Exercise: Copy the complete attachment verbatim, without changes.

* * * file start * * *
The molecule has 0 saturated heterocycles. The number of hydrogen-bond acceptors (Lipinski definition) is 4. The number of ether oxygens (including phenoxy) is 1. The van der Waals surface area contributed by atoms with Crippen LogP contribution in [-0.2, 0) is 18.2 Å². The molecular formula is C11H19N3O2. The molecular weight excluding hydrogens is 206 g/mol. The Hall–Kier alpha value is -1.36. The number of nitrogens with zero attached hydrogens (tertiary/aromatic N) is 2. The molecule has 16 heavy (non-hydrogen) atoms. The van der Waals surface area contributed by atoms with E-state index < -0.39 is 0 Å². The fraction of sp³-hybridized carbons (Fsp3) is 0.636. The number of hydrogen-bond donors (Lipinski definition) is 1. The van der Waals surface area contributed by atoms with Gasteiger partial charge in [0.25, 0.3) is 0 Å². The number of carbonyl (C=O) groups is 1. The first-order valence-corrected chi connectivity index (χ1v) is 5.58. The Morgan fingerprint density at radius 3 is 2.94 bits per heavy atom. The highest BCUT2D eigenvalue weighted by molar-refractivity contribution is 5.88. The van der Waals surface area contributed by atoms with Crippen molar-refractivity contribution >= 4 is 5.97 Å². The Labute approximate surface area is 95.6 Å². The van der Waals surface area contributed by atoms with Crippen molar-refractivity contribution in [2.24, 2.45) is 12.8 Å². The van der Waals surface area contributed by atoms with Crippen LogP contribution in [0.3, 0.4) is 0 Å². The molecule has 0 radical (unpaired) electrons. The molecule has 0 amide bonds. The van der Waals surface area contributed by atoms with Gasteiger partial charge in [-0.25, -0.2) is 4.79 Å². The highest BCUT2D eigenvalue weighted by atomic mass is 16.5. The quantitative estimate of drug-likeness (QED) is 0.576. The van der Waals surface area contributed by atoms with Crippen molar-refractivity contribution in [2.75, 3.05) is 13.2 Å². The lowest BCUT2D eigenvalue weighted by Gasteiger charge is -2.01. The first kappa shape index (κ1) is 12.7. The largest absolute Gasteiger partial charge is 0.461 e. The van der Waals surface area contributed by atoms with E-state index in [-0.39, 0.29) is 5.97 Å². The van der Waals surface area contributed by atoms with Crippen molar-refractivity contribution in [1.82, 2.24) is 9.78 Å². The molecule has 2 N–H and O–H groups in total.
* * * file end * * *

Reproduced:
The molecule has 0 saturated heterocycles. The number of hydrogen-bond acceptors (Lipinski definition) is 4. The number of ether oxygens (including phenoxy) is 1. The van der Waals surface area contributed by atoms with Crippen LogP contribution in [-0.2, 0) is 18.2 Å². The molecular formula is C11H19N3O2. The molecular weight excluding hydrogens is 206 g/mol. The Hall–Kier alpha value is -1.36. The number of nitrogens with zero attached hydrogens (tertiary/aromatic N) is 2. The molecule has 16 heavy (non-hydrogen) atoms. The van der Waals surface area contributed by atoms with E-state index < -0.39 is 0 Å². The fraction of sp³-hybridized carbons (Fsp3) is 0.636. The number of hydrogen-bond donors (Lipinski definition) is 1. The van der Waals surface area contributed by atoms with Gasteiger partial charge in [0.25, 0.3) is 0 Å². The number of carbonyl (C=O) groups is 1. The first-order valence-corrected chi connectivity index (χ1v) is 5.58. The Morgan fingerprint density at radius 3 is 2.94 bits per heavy atom. The highest BCUT2D eigenvalue weighted by molar-refractivity contribution is 5.88. The van der Waals surface area contributed by atoms with Crippen molar-refractivity contribution >= 4 is 5.97 Å². The Labute approximate surface area is 95.6 Å². The van der Waals surface area contributed by atoms with Crippen molar-refractivity contribution in [2.24, 2.45) is 12.8 Å². The van der Waals surface area contributed by atoms with Crippen LogP contribution in [0.3, 0.4) is 0 Å². The molecule has 0 radical (unpaired) electrons. The molecule has 0 amide bonds. The van der Waals surface area contributed by atoms with Gasteiger partial charge in [-0.25, -0.2) is 4.79 Å². The highest BCUT2D eigenvalue weighted by atomic mass is 16.5. The quantitative estimate of drug-likeness (QED) is 0.576. The van der Waals surface area contributed by atoms with Crippen molar-refractivity contribution in [2.75, 3.05) is 13.2 Å². The lowest BCUT2D eigenvalue weighted by Gasteiger charge is -2.01. The first kappa shape index (κ1) is 12.7. The largest absolute Gasteiger partial charge is 0.461 e. The van der Waals surface area contributed by atoms with E-state index in [-0.39, 0.29) is 5.97 Å². The van der Waals surface area contributed by atoms with Crippen molar-refractivity contribution in [1.82, 2.24) is 9.78 Å². The molecule has 2 N–H and O–H groups in total.